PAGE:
What Once Was
Past Planning for the Future: DC’s 1950 Comprehensive Plan … or, Planning Atomic-Age Washington
Published: April 10th, 2017
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By Matthew B. Gilmore*
In November of 1950 a slender pamphlet appeared, “Washington Present and Future.” It was a promising if unprepossessing volume, the first in a promised series of six. Over the next six months it was followed by five more: “People & land”; “Housing and redevelopment”; “Open spaces and community services”; “Moving people and goods”; and “Regional aspects of the comprehensive plan.”
These six would comprise the Comprehensive Plan for the National Capital.
In some ways, this first (six-part) document was nothing unusual. Washington was, and is, a city of plans, starting with Peter Charles L’Enfant’s 1791 design. But it is three underappreciated plans which gave us today’s Washington.
Andrew Ellicott revised L’Enfant’s design and gave us the street network familiar today. The subsequent, erratic 19th century expansion of residential development out from Washington City into that part of the District of Columbia beyond the L’Enfant plan area prompted Washington’s next great plan, the 1898 Highway Plan.
The Permanent System of Highways, as it was officially called, defined the pattern for the entire street network of the District, with the Highway Commission administering this street plan.  Once those roadway decisions had been made, the next defining plan, which was the subject of an October 2016 article in this space, was the 1920 Zoning Plan and its modifications.
The highway and zoning plans set the bones and flesh of the development of the District — streets were designated and land uses defined. What yet remained was locating public facilities.
The 1901 McMillan (officially, Senate Park) Commission started that process; it’s influence was more nuanced — playing an important role in the redevelopment of the core center city of Washington, but a more limited one further out — along with encouraging development of parks. All of these plans (Ellicott, highway, and zoning) were “comprehensive” in some fashion with respect to the particular scope for which they were designed. The development of an even more “comprehensive” comprehensive plan would take many more years.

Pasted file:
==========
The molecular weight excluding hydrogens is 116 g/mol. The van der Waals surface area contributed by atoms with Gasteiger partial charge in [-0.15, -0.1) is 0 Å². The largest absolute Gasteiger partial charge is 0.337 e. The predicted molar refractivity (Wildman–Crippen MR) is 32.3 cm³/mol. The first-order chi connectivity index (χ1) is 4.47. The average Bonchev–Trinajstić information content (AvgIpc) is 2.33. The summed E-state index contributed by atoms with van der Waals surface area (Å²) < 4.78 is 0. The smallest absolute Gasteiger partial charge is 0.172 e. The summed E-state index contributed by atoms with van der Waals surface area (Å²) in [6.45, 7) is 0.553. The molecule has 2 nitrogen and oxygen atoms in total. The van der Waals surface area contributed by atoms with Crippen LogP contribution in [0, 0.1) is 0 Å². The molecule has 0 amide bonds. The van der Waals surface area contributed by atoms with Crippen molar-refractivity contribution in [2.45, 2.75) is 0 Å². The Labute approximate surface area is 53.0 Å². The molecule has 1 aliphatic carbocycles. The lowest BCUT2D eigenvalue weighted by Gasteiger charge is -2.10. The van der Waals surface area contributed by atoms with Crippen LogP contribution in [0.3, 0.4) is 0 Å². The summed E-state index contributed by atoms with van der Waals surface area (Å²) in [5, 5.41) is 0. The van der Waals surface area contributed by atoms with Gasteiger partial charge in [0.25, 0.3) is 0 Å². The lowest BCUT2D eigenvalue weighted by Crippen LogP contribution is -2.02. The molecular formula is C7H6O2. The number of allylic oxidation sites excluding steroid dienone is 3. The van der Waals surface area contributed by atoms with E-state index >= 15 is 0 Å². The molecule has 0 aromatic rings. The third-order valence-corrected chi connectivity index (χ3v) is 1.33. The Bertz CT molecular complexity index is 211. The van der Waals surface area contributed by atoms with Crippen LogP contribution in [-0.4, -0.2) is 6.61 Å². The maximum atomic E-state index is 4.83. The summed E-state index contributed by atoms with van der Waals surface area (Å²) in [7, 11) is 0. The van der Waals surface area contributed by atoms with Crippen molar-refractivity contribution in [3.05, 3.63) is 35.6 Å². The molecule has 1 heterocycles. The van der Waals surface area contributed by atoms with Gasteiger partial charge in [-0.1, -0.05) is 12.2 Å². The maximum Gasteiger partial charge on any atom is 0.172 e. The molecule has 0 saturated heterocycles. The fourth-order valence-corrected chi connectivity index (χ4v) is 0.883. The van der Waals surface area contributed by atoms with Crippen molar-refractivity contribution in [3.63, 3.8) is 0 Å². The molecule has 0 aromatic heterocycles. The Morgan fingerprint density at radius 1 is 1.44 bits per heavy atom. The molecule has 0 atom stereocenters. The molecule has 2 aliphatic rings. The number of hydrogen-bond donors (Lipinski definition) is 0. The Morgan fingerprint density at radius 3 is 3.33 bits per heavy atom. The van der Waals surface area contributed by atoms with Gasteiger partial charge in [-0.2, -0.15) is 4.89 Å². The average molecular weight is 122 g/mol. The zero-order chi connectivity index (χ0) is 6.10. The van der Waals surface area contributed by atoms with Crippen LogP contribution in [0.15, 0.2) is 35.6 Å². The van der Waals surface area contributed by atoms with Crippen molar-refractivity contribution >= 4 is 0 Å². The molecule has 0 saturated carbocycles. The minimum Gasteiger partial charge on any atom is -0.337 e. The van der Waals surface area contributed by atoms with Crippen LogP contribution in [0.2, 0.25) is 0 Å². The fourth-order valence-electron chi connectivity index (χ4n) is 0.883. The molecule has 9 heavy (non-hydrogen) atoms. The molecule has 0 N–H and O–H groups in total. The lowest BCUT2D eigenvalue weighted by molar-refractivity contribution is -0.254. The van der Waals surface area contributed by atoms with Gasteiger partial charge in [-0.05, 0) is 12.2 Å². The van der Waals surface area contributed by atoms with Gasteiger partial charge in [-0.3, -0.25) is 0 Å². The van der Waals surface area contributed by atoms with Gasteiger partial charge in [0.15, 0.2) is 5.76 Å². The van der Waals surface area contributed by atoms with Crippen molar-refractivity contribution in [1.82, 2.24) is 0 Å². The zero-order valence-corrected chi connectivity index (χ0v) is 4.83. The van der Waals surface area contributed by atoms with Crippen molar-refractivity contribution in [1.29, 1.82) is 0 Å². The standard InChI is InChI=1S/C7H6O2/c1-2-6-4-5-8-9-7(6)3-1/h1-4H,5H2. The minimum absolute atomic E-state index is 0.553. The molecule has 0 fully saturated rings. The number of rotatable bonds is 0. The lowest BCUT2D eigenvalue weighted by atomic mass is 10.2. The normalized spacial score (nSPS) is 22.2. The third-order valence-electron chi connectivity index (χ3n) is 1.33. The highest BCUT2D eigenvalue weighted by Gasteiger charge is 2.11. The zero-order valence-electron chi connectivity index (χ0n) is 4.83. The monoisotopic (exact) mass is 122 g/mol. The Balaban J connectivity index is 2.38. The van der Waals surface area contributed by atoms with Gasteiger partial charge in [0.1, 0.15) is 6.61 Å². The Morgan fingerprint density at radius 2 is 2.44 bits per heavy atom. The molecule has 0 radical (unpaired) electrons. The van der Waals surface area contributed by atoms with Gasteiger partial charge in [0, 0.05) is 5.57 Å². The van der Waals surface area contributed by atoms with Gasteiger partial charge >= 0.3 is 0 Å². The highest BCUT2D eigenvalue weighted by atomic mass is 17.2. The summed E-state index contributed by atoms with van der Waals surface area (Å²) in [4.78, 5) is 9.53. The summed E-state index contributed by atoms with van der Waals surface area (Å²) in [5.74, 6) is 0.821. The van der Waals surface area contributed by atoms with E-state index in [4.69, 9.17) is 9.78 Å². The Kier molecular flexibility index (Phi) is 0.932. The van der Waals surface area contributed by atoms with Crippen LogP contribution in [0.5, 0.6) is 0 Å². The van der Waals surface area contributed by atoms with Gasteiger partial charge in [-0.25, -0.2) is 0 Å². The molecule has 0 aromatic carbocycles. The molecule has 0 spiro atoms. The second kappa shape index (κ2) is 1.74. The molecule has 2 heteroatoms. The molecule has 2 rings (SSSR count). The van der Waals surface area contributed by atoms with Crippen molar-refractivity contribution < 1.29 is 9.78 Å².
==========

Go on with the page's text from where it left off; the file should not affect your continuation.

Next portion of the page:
Several efforts to reshape urban Washington would coalesce in the 1950 Comprehensive Plan.
In the 1890s housing reformers took aim at alley dwellings. Residential dwellings in alleys had first been constructed in the 1860s in Foggy Bottom, in the alleyways behind the major streets. These dwellings varied widely in quality of construction, but most lacked basic sanitation facilities (as well as light and air circulation). Imposing legal restrictions on alley dwellings began in 1892. In 1914 the total abolition of alley dwellings was legislated, with a scheduled end date for inhabited alleys by 1918.
However, World War I and the consequent housing shortages led to repeated extensions of that deadline, decade after decade.The Alley Dwelling Authority (ADA) was created in 1934 to oversee the final abolition of those dwellings; in 1943 the ADA was reconstituted as the National Capital Housing Authority (NCHA), with housing reform advocate and Georgetowner John Ihlder serving as executive director. (For some of Ihlder’s influence in Georgetown see the March 2017 article in this space.)
Other agencies inherited or grew into planning roles and would play a part in the development of the Comprehensive Plan. The most immediate inheritor of the mantle of the McMillan Commission was the Commission of Fine Arts (CFA), established in 1910. Its role was primarily architectural aesthetics but had been engaged in planning issues in its first decades. The next agency was the National Capital Park Commission (NCPC), created in 1924. Its initial role was to plan parks for Washington, harking back to the original role of the McMillan (Senate Park) Commission. In 1926 the words “and planning” were added to its title (and transforming it into NCPPC), reflecting an enlarged mission — giving it a much wider city planning role beyond parks by adding the following the mandate: